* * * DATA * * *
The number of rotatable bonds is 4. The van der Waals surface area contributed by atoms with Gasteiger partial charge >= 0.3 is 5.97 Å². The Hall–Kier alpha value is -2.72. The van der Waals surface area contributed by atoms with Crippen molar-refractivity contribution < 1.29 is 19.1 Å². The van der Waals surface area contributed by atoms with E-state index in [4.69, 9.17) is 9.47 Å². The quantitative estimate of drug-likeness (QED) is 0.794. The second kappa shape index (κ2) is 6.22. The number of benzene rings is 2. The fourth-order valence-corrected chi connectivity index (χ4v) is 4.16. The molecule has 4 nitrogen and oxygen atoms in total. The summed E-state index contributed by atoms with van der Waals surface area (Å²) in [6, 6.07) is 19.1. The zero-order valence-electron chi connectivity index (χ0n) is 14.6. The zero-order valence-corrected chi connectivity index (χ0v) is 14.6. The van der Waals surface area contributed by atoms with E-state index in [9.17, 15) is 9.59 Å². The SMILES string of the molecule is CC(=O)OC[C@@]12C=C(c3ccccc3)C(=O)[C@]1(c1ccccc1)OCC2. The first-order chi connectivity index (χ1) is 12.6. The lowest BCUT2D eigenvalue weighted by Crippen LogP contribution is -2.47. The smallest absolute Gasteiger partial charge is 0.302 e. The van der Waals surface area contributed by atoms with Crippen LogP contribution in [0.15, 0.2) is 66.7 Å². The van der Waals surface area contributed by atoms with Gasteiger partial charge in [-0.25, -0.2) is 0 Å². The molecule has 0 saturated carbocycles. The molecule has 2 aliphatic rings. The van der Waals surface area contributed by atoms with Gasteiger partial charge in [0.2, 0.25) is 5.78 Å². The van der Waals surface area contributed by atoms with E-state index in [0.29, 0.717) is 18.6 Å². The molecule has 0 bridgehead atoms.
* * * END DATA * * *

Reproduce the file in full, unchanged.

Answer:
The number of rotatable bonds is 4. The van der Waals surface area contributed by atoms with Gasteiger partial charge >= 0.3 is 5.97 Å². The Hall–Kier alpha value is -2.72. The van der Waals surface area contributed by atoms with Crippen molar-refractivity contribution < 1.29 is 19.1 Å². The van der Waals surface area contributed by atoms with E-state index in [4.69, 9.17) is 9.47 Å². The quantitative estimate of drug-likeness (QED) is 0.794. The second kappa shape index (κ2) is 6.22. The number of benzene rings is 2. The fourth-order valence-corrected chi connectivity index (χ4v) is 4.16. The molecule has 4 nitrogen and oxygen atoms in total. The summed E-state index contributed by atoms with van der Waals surface area (Å²) in [6, 6.07) is 19.1. The zero-order valence-electron chi connectivity index (χ0n) is 14.6. The zero-order valence-corrected chi connectivity index (χ0v) is 14.6. The van der Waals surface area contributed by atoms with E-state index in [9.17, 15) is 9.59 Å². The SMILES string of the molecule is CC(=O)OC[C@@]12C=C(c3ccccc3)C(=O)[C@]1(c1ccccc1)OCC2. The first-order chi connectivity index (χ1) is 12.6. The lowest BCUT2D eigenvalue weighted by Crippen LogP contribution is -2.47. The smallest absolute Gasteiger partial charge is 0.302 e. The van der Waals surface area contributed by atoms with Crippen LogP contribution in [0.15, 0.2) is 66.7 Å². The van der Waals surface area contributed by atoms with Gasteiger partial charge in [-0.25, -0.2) is 0 Å². The molecule has 0 saturated carbocycles. The molecule has 2 aliphatic rings. The van der Waals surface area contributed by atoms with Gasteiger partial charge in [0.2, 0.25) is 5.78 Å². The van der Waals surface area contributed by atoms with E-state index in [0.29, 0.717) is 18.6 Å². The molecule has 0 bridgehead atoms.